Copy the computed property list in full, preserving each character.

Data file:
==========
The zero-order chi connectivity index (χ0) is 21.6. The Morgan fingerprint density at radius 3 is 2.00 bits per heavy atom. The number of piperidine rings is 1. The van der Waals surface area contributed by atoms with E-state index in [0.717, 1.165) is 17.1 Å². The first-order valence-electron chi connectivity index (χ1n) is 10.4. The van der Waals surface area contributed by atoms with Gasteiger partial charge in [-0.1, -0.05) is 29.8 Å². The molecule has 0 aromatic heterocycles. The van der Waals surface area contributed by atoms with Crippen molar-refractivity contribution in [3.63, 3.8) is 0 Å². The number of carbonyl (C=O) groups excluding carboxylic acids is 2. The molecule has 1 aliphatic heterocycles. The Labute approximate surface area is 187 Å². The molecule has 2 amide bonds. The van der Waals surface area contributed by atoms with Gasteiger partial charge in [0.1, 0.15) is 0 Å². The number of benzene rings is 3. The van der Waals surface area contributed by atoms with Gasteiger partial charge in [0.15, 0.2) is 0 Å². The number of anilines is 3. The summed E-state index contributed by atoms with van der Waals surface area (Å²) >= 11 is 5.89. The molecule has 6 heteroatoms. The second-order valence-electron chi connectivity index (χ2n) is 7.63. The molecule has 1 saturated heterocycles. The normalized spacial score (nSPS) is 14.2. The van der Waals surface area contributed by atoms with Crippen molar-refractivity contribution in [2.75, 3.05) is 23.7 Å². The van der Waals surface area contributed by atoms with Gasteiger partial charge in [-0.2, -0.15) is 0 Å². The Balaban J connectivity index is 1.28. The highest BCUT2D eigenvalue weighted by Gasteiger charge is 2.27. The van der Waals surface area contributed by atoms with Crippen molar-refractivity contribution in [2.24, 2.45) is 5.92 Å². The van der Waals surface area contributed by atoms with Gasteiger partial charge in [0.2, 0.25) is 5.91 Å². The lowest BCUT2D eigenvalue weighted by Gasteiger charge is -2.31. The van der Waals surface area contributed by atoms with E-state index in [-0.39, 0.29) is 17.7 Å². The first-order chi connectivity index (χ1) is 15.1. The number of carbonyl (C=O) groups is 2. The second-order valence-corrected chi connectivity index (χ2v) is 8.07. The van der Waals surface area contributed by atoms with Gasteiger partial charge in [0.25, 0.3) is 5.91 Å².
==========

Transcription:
The zero-order chi connectivity index (χ0) is 21.6. The Morgan fingerprint density at radius 3 is 2.00 bits per heavy atom. The number of piperidine rings is 1. The van der Waals surface area contributed by atoms with E-state index in [0.717, 1.165) is 17.1 Å². The first-order valence-electron chi connectivity index (χ1n) is 10.4. The van der Waals surface area contributed by atoms with Gasteiger partial charge in [-0.1, -0.05) is 29.8 Å². The molecule has 0 aromatic heterocycles. The van der Waals surface area contributed by atoms with Crippen molar-refractivity contribution in [3.63, 3.8) is 0 Å². The number of carbonyl (C=O) groups excluding carboxylic acids is 2. The molecule has 1 aliphatic heterocycles. The Labute approximate surface area is 187 Å². The molecule has 2 amide bonds. The van der Waals surface area contributed by atoms with Gasteiger partial charge in [0.1, 0.15) is 0 Å². The number of benzene rings is 3. The van der Waals surface area contributed by atoms with Gasteiger partial charge in [0.15, 0.2) is 0 Å². The number of anilines is 3. The summed E-state index contributed by atoms with van der Waals surface area (Å²) >= 11 is 5.89. The molecule has 6 heteroatoms. The second-order valence-electron chi connectivity index (χ2n) is 7.63. The molecule has 1 saturated heterocycles. The normalized spacial score (nSPS) is 14.2. The van der Waals surface area contributed by atoms with Crippen molar-refractivity contribution in [2.75, 3.05) is 23.7 Å². The van der Waals surface area contributed by atoms with Gasteiger partial charge in [-0.2, -0.15) is 0 Å². The Balaban J connectivity index is 1.28. The highest BCUT2D eigenvalue weighted by Gasteiger charge is 2.27. The van der Waals surface area contributed by atoms with Crippen molar-refractivity contribution in [2.24, 2.45) is 5.92 Å². The van der Waals surface area contributed by atoms with Gasteiger partial charge in [0.2, 0.25) is 5.91 Å². The lowest BCUT2D eigenvalue weighted by Gasteiger charge is -2.31. The van der Waals surface area contributed by atoms with E-state index in [-0.39, 0.29) is 17.7 Å². The first-order chi connectivity index (χ1) is 15.1. The number of carbonyl (C=O) groups is 2. The second-order valence-corrected chi connectivity index (χ2v) is 8.07. The van der Waals surface area contributed by atoms with Gasteiger partial charge in [0.25, 0.3) is 5.91 Å².